It's officially a trend. Sound bars — in addition to making your television sound a lot better than it would on its own — are getting smarter. We've seen Android TV baked into a JBL Link Bar. Roku has its own Roku Smart Soundbar. And now Amazon Fire TV has gotten into the game with the Anker Nebula Soundbar.
Like the others, the gist is pretty simple: It's a soundbar with Amazon Fire TV baked in. That's it. That's the tweet.
The details, though, very much are worth discussing. Let's do this.
Amazon Fire TV
Make your TV smarter and sound better
- Sounds better than your TV speakers
- The same great Fire TV experience
- Nicely designed, usable remote
- Just doesn't have a lot of "oomph" to it
- Power cord could use another foot or two
Bottom line: It's a soundbar with Fire TV baked in. Like others in the class, it's better than not having a soundbar. But it's still lacking in the low end, doesn't have an option for an external subwoofer, and you can get better 5.1 systems for about the same price.
Looks good, sounds decent
Anker Nebula Soundbar What I Like
When it comes to basic soundbars — and audio equipment in general — you've got to set your expectations. While there are diamonds in the rough that'll outperform their price, more often than not you get what you pay for.
The Anker brand has made a name for itself in the world of accessories by making good stuff that does what it says, and does it well enough for the price. Generally speaking, we know it from batteries and headphones and Bluetooth speakers. They're good, and they don't cost too much.
|Speakers||2 3-inch 3W subwoofers, 2 1.5-inch 20W full-range|
|Inputs||1x optical, 1x 3.5mm|
|Output||1x HDMI ARC|
|Also||Remote control, HDMI cable, wall mount|
And so it's with that sort of context that we approach the Nebula Soundbar.
The result is twofold. First is that I very much enjoy the design of the Nebula Soundbar. It's right up there with the much more expensive JBL Link Bar. The fabric is taught (and hopefully remains so) and nicely contrasted by the gloss on the ends. The semi-hidden LEDs are prominent (OK, maybe a little too much so) and easy to read. The buttons on top — for power, input, EQ, and volume — are easy to use and plain to see.
Setup goes exactly the same as it does with any other Amazon Fire TV device. You'll sign in with your Amazon credentials, update some things, install some apps, and that's that.
The remote control basically is an Alexa Voice Remote, with a few tweaks. Most obvious is the inclusion of four custom shortcuts for Amazon Prime Video, Netflix, HBO and Amazon Music. There's also a dedicated button for soundbar settings and app switching, and another to switch to whatever live guide you've got. (Mine looked for the Fire TV Recast, for example.)
All in all, those are some pretty good changes to what already was a pretty functional remote control. And it's worth mentioning that this is still how you'll integrate with Alexa — hold down the microphone icon and start speaking.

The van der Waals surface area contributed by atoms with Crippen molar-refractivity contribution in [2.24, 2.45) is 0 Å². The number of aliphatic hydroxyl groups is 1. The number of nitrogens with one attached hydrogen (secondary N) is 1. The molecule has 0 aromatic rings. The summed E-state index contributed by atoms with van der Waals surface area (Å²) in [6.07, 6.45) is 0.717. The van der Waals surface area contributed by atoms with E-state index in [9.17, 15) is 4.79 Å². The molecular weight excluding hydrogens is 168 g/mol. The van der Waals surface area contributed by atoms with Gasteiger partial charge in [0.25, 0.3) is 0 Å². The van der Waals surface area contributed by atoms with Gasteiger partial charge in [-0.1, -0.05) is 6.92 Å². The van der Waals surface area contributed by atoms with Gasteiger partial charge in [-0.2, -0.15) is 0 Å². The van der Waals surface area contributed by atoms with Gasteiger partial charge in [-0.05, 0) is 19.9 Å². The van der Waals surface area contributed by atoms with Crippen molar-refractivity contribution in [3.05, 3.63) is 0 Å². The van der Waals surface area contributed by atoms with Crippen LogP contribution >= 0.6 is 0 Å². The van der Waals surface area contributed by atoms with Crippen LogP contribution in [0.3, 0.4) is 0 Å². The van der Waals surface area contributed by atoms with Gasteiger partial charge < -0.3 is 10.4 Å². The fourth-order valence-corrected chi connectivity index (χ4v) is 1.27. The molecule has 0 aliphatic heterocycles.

You get what you pay for
Anker Nebula Soundbar What I Didn't Like
This is where context and expectations come back into play.
The Nebula Soundbar sounds decent, but not great. It crows about having dedicated subwoofers built in, but that's a sort of generalized spec than it is an indication of how things actually sound.
(And like in other soundbar reviews, this is where I'll repeat that I live with an entry-level, Dolby Atmos-enabled, 5.1 soundbar that pumps far more sound into my living room on a daily basis.)
While the end result will vary depending on the source material, my experience left me wanting more bass. Cranking the volume helped with that, but it's still just not the same as having a system with a dedicated external subwoofer. And as of this writing, the Nebula doesn't have that option.
My other issue was just a general lack of separation between the left and right channels. Again, I've been spoiled by a bigger, better (and more expensive) setup. The Nebula should be fine in a smaller bedroom. But it just doesn't hold up in the same way for an immersive living room experience.
Anker Nebula Sondbar
Should You Buy It? Sure
There's nothing about the Anker Nebula Soundbar that would lead me to tell you to not buy it. It's a perfectly decent soundbar. It's a perfectly good Amazon Fire TV device. And it's one of a new crop of soundbars that combines the audio and smart TV experiences in a way that's simple for folks to use, should they not want to muck about with any more wires than is absolutely necessary.
What it is not, I'd argue, a premium experience. (Whatever that means.) It's better on its own than the Roku Smart Soundbar, but not by much. (And it's $50 more than that option.) And it's definitely not as good as the $339 JBL Link Bar. And both of those have the option of external subwoofers — which I'd very much recommend if you're going to use a soundbar in a common area like a living room.
What you do get, however, is a decent audio experience. And you get the usual Amazon Fire TV experience. And you get it in a package that's easy to use and streamlines the entire viewing experience. There's something to be said for that.
As with all things, just know what it is you're getting before you buy.
Amazon Fire TV
Make your TV smarter and sound better
It's a soundbar with Fire TV baked in. Like others in the class, it's better than not having a soundbar. But it's still lacking in the low end, doesn't have an option for an external subwoofer, and you can get better 5.1 systems for about the same price.
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